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    Replacing a thermostat (5 Posts)

  • Doug, Valley Stream Doug, Valley Stream @ 2:16 PM
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    Line Volt Thermostat

    I currently have a Honeywell T451A thermostat (120 volt 2 wire on an oil hot water system. The house was built in the 50's and I am looking to replace it with a programable thermostat. Looking on line, I am getting confused, all hot water thermostats are listed as 24 volt. Do I curently have a 'Line Volt' thermostat? Can I use a programable electric baseboard 'Line Volt' thermostat as a replacement?
  • Mark Mentovai Mark Mentovai @ 3:00 PM
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    The T451A is a simple line voltage thermostat. The thermostat is probably just wired in series with the circulator, which takes 120V. It's also possible, but not likely, that the thermostat is actually on a 24 volt circuit now. If you've got a multimeter, probe the thermostat wires to find out. I prefer 24-volt thermostats to line-volt ones. I replaced a pair of original tired old 451s of the same vintage as yours - if not older - and a newer (but junkier) LUX with T8400Bs in my parents' house a couple years ago, and needed relays to run with 24 volts where there had been 120 before. If you've got 120 volts at the thermostat, you can do a direct replacement with a line-voltage thermostat. If you've got 24 volts (plus or minus a wide margin), you can do a direct replacement with a 24V thermostat. (The T451A is a simple switch, so it will work on a 24V circuit even though it's specified as a line-voltage thermostat. If the boiler's ever been replaced or you've had other major work done, the thermostat circuit may have been "converted" to 24V at some point but the T451A left in place.) If you want to use a 24-volt thermostat but are facing a 120 volt circuit, you need a zone relay. This will act as an interface between the 120-volt circuit that the circulator uses, and the 24-volt circuit that you need for the thermostat. If you're not electrically inclined or you don't understand how your boiler is wired, you should not attempt this and instead seek the guidance of a professional. This may become progressively hairier if you've got a dual-limit aquastat (where the boiler provides both heat and hot water) and multiple zones. You (or your hired gun) will use something like a Honeywell RA89A or R845A (single-zone relays, one per zone) or a Taco SR50x relay panel, where x is the number of zones. At last check, Home Depot stocked at least some of these products. If it's any help, take a look at the relay panel I came up with. This is before it's even connected to the system, so keep in mind that there will be even a couple more connections than shown in the picture.
  • Doug, Valley Stream Doug, Valley Stream @ 3:22 PM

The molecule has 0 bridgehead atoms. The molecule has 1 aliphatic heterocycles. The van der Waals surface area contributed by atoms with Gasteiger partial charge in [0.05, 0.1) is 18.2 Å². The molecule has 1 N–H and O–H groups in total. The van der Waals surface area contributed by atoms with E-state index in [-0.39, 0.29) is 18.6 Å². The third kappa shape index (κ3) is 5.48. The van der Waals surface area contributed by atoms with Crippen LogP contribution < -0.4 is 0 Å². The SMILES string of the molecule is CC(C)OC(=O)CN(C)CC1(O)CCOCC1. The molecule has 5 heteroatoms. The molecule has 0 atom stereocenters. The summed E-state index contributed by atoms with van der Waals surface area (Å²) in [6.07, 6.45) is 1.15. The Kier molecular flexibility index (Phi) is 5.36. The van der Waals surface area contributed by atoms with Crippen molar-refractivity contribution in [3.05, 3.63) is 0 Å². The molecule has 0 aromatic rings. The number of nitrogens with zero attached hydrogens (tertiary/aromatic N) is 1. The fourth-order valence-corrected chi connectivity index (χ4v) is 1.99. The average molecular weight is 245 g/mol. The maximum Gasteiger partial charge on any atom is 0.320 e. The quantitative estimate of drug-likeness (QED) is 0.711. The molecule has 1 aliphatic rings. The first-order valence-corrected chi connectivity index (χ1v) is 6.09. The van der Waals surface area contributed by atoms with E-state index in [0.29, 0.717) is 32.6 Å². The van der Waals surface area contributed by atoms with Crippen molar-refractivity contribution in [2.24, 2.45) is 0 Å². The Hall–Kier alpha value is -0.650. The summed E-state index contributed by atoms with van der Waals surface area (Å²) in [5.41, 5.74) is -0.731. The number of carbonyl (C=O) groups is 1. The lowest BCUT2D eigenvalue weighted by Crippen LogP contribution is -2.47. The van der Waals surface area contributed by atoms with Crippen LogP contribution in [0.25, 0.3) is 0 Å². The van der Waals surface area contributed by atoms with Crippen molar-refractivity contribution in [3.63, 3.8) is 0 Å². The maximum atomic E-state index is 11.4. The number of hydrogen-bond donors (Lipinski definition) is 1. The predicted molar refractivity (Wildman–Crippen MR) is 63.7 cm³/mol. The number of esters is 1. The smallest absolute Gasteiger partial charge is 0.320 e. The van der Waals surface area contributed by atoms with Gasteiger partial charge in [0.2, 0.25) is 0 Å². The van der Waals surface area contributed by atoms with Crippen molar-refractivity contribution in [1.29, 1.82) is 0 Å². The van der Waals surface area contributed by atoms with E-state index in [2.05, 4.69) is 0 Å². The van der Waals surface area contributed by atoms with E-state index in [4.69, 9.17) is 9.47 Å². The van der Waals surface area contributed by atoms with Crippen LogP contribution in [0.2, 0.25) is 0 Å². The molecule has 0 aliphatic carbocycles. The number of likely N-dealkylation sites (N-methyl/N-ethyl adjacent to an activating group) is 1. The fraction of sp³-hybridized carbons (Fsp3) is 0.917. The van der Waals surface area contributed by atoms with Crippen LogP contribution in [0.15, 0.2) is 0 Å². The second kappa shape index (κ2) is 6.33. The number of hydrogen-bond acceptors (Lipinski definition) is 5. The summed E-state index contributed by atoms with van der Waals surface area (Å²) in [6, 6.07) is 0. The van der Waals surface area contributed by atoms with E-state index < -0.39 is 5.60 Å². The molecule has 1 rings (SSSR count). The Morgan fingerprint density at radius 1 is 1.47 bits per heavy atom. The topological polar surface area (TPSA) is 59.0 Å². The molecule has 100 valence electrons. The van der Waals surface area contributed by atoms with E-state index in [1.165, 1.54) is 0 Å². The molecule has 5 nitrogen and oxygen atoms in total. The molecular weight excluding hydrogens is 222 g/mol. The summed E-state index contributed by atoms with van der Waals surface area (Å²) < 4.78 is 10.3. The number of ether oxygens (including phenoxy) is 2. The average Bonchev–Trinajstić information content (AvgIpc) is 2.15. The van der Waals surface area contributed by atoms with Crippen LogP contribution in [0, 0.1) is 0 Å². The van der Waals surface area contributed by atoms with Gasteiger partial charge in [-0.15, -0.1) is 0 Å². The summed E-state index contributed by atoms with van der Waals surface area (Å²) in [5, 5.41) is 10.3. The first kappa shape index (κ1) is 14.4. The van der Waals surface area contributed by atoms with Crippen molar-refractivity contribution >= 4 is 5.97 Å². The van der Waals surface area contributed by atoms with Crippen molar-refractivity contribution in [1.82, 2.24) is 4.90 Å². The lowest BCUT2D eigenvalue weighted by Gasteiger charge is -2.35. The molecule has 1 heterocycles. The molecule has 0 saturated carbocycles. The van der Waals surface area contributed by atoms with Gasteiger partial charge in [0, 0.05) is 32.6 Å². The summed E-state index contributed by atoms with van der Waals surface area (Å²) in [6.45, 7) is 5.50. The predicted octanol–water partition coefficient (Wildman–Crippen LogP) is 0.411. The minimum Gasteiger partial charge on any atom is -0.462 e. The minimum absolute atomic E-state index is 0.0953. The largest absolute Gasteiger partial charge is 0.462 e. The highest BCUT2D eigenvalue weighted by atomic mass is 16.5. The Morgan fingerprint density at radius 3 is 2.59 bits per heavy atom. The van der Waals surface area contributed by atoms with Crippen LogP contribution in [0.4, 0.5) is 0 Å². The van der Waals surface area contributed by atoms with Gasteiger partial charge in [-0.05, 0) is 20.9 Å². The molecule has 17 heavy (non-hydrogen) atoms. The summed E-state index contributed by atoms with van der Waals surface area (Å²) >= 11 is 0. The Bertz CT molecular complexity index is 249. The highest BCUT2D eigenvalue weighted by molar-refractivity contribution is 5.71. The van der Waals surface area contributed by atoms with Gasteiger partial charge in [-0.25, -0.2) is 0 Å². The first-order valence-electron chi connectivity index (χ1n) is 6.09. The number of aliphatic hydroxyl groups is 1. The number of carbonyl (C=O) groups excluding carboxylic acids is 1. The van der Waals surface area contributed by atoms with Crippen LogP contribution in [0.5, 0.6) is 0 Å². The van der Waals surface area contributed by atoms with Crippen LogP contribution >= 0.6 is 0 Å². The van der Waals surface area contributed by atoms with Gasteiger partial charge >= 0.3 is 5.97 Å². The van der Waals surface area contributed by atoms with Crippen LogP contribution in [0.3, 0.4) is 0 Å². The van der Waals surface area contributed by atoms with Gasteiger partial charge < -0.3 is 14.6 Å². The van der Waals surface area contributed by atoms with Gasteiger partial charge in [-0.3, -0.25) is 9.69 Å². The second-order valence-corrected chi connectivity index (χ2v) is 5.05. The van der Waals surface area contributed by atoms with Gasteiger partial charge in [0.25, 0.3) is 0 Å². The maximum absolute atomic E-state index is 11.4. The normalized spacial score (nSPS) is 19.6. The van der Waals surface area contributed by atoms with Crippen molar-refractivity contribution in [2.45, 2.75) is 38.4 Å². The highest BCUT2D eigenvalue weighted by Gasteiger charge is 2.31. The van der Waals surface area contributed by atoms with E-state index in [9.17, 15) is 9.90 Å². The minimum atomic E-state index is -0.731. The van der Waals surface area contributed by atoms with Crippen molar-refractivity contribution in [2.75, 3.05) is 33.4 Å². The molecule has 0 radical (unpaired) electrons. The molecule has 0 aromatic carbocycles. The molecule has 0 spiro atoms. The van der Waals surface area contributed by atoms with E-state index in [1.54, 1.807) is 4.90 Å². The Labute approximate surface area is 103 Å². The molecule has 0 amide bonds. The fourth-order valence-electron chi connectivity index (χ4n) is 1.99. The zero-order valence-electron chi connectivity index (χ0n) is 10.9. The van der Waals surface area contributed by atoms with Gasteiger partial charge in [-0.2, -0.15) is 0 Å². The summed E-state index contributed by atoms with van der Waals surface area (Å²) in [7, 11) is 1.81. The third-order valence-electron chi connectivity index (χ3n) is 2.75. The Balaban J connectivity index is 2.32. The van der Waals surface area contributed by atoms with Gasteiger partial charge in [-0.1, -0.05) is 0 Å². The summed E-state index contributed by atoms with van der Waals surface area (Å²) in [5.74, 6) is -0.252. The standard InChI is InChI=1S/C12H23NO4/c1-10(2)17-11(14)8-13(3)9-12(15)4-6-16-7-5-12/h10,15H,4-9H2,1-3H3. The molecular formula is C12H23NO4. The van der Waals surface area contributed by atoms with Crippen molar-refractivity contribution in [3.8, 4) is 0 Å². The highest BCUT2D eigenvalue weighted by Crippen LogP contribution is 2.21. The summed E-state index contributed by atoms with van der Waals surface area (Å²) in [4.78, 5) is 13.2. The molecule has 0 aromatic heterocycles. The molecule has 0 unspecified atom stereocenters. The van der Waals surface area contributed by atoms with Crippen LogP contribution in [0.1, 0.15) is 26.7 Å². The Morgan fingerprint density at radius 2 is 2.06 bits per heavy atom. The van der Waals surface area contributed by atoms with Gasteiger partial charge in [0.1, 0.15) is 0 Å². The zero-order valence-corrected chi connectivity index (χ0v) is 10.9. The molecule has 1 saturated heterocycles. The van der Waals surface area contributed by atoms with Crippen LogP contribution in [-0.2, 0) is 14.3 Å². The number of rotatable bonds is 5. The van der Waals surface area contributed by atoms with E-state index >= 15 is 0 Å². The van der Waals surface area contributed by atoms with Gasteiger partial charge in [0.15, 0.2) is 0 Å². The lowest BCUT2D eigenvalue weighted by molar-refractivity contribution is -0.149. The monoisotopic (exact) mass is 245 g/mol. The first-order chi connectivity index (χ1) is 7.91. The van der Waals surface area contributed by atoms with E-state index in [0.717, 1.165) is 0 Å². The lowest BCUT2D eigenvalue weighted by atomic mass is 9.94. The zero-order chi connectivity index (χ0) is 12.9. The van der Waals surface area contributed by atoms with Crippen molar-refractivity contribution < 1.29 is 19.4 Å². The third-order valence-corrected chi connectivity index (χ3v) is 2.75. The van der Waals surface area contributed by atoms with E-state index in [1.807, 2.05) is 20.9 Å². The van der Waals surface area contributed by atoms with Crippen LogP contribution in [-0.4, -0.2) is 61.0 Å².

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    Thanks, My systen is definitely 120v since I inadvertantly installed a 24v back last winter and fried it (an expencive lesson in 120v and 24v systems). The boiler is original to the house but the the hot water heater was cut out and replaced by a gas hot water heater. I guess that the easiest is to find a 120v programable thermostat and do the direct replacement. Trying to trace the electric back to the boiler is to difficult since the electric is enclosed in a finished basement.
  • Mark Mentovai Mark Mentovai @ 4:13 PM
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    A fried thermostat ought to provide heat!

    Sounds like a classic Long Island system. The one I did for my folks is in Merrick. If you're going to stick with line voltage and you want to go programmable, I'd strongly advise you to get a thermostat that's powered by a battery. Power-stealing or direct-wire line voltage thermostats intended for electric baseboard heat will the expect line to be 240V (your circulator is 120V) and will expect the lower resistance of baseboard (as opposed to the circulator). Your options are a little bit limited, and I can't think of a Honeywell or W-R stat that matches the description. However, the 'Depot does (or at least used to) carry one that will do the trick for you.
  • Mark Mentovai Mark Mentovai @ 4:14 PM
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    A fried thermostat ought to provide heat!

    Sounds like a classic Long Island system. The one I did for my folks is in Merrick. If you're going to stick with line voltage and you want to go programmable, I'd strongly advise you to get a thermostat that's powered by a battery. Power-stealing or direct-wire line voltage thermostats intended for electric baseboard heat will the expect line to be 240V (your circulator is 120V) and will expect the lower resistance of baseboard (as opposed to the circulator). Your options are a little bit limited, and I can't think of a Honeywell or W-R stat that matches the description. However, the 'Depot does (or at least used to) carry one that will do the trick for you.
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